Body composition, dietary protein and body weight regulation. Reconciling conflicting results from intervention and observational studies?

Mikkel Z Ankarfeldt, Lars Angquist, Tanja Stocks, Marianne U Jakobsen, Kim Overvad, Jytte Halkjær, Wim H M Saris, Arne Astrup, Thorkild I A Sørensen

Research output: Contribution to journalArticlepeer-review

11 Citations (SciVal)
68 Downloads (Pure)

Abstract

Physiological evidence indicates that high-protein diets reduce caloric intake and increase thermogenic response, which may prevent weight gain and regain after weight loss. Clinical trials have shown such effects, whereas observational cohort studies suggest an association between greater protein intake and weight gain. In both types of studies the results are based on average weight changes, and show considerable diversity in both directions. This study investigates whether the discrepancy in the evidence could be due to recruitment of overweight and obese individuals into clinical trials.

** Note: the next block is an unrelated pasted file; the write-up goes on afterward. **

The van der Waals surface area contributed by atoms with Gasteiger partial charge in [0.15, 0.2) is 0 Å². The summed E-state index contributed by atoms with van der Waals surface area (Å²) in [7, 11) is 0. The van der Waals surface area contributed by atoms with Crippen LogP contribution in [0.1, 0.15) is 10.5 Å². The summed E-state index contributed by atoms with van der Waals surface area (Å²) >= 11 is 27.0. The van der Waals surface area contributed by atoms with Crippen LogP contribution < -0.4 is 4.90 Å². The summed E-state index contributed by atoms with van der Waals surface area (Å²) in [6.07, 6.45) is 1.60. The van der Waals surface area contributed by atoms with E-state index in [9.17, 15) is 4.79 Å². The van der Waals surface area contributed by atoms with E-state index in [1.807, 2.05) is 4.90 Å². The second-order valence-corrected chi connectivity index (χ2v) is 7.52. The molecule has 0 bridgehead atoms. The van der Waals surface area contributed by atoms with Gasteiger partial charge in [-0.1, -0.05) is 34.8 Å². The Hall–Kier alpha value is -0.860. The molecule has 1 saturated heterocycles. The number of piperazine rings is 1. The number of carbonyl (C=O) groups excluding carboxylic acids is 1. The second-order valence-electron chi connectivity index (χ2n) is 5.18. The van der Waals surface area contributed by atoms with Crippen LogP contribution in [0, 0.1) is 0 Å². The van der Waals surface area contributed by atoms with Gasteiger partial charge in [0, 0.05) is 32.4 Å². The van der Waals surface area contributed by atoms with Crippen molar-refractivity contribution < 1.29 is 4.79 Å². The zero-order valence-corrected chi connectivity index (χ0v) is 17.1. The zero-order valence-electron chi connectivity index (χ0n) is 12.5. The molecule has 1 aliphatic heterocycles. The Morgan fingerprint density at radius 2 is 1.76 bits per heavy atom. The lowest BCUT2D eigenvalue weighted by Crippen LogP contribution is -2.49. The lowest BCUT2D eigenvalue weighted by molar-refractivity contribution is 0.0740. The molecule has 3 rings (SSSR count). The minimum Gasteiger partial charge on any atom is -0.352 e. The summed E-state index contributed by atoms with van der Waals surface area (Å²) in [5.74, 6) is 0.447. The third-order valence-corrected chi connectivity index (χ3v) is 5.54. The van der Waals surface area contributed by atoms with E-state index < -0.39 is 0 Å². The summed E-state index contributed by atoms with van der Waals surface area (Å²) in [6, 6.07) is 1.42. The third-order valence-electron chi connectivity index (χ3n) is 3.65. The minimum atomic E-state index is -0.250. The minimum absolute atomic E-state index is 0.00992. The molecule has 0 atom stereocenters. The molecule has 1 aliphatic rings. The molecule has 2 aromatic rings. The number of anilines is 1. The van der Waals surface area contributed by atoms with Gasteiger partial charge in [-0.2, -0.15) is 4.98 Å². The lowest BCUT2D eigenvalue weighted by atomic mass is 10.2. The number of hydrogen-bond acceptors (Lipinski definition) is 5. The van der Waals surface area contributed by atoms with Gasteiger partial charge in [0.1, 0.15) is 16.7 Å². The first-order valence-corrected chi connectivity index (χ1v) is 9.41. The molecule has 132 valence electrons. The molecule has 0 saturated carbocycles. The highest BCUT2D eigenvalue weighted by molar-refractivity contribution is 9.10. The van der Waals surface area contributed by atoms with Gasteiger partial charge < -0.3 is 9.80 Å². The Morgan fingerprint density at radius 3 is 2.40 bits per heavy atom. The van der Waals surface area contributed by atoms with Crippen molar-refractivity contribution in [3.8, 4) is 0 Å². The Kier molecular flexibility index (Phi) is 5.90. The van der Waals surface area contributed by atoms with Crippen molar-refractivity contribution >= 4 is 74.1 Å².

Original languageEnglish
Article numbere101134
JournalPLoS ONE
Volume9
Issue number7
DOIs
Publication statusPublished - 2014

Subject classification (UKÄ)

  • Endocrinology and Diabetes

Fingerprint

Dive into the research topics of 'Body composition, dietary protein and body weight regulation. Reconciling conflicting results from intervention and observational studies?'. Together they form a unique fingerprint.

Cite this